Every great entrepreneur, in time, wraps himself in a shroud of mystery. The stories he shares with the public about his background, his inspiration, his family and his focus are carefully chosen and leaked strategically.
The private stuff usually stays private. And the persona becomes the image he constructs for himself in the public eye.
The suspense is killing us. Really. We are dying for more info, to feel like we’re inching closer to the truth, that we have a special window into the reality behind the facade. We might, but chances are, we really don’t.
So write your stories and spread them widely. Create the personas on which to build your brands. Eventually, you’ll believe the complex web you’ve spun out of fine silk string, and maybe you’ll even live it real.
Or maybe you’ll exist in dual realities – the workplace identity and the one you reserve for only a special few, once you lock the door, walk home and put your feet on the console while you scan through your iPad.
It’s ok to create stories of identity for our brands. Hopefully, they contain within them a kernel of truth, lodged in the foundation of values that you wear in the work world and in your private life. That’s the best scenario.
When an entrepreneur is a jerk in real life and tries to convince the public that he’s a beneficent leader, soon enough the truth will come out. It can help but.
Because with all the information thrown at us in the digital landscape today, we want to see all the cards on the table. We know when we’re being played with. And we don’t have to forgive when transparency is so easy to attain.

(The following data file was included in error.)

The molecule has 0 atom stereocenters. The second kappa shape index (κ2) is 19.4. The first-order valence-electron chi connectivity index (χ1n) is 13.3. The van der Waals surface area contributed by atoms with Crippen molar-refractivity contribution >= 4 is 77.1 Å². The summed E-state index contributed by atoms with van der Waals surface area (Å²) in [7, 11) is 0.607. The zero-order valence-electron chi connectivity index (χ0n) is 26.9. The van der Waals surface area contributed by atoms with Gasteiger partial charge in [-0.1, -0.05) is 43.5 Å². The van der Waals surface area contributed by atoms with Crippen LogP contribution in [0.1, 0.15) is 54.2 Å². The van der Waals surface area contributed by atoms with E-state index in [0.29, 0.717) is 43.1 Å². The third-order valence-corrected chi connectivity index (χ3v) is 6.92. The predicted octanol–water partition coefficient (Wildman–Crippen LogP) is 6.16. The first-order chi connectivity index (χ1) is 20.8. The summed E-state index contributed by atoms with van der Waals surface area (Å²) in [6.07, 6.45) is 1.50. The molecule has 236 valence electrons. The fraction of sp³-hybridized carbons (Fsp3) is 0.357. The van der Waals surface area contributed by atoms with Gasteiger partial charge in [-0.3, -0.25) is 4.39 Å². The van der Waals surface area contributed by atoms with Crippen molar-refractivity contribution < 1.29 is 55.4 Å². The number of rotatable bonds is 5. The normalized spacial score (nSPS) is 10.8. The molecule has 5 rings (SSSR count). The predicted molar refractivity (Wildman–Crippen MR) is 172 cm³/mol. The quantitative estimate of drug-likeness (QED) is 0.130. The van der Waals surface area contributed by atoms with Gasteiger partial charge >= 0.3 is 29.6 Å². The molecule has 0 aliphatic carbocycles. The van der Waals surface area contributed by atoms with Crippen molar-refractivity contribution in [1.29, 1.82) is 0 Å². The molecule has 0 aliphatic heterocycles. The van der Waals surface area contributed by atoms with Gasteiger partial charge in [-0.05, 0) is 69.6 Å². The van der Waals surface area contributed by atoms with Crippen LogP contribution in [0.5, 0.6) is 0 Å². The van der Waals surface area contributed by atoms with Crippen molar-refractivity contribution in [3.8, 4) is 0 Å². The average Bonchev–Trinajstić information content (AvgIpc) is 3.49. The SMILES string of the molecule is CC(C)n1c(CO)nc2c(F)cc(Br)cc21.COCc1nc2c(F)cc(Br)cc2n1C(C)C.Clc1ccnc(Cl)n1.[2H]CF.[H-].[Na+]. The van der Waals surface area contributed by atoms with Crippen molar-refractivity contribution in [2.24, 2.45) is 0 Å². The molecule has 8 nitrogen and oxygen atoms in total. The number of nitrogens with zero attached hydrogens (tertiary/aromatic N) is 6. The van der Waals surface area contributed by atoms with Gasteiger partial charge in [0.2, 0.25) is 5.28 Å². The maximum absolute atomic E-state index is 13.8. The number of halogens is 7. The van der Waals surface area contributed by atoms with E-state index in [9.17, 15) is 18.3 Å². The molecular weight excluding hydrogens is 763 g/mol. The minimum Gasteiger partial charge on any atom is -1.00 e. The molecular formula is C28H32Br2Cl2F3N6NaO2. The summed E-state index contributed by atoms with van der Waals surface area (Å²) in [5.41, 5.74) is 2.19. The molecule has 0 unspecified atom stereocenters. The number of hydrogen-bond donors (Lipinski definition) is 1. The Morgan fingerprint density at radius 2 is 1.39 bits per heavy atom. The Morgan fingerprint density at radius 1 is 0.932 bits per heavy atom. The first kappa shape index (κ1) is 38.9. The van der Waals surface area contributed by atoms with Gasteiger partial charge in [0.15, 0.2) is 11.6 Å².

It’s Christmas Eve and the Santa story is about to shimmy down the chimney. The story is a good one and verifiable. Did you know reindeer are native to the Arctic? Good character detail, good setting and scene.
My 5-year-old son, in our Jewish house, knew from an early age the truth about Santa. Until last week, when he sat on the lap of a guy dressed in a red suit as we visited our favorite author, Patricia Polacco, in Union City, Michigan.
“When I go back to school, I’m going to tell my friends that Santa IS real,” he said, “because I met him!”
He believed because it was right there before his eyes, a man in a red suit asking if his room is clean and he listens to his mom, if he’s deserving of presents this year. It’s too soon to have the God conversation with him – you believe because you saw?
But the curtain always pulls back, revealing the cowardly, very human Oz. He’ll know the truth in time and when he does, the Santa story will be irrevocably rendered untrue.
We must be careful when we create stories about our businesses. If they’re too far from real, we’ll never build lasting relationships, the kind that build a business that endures.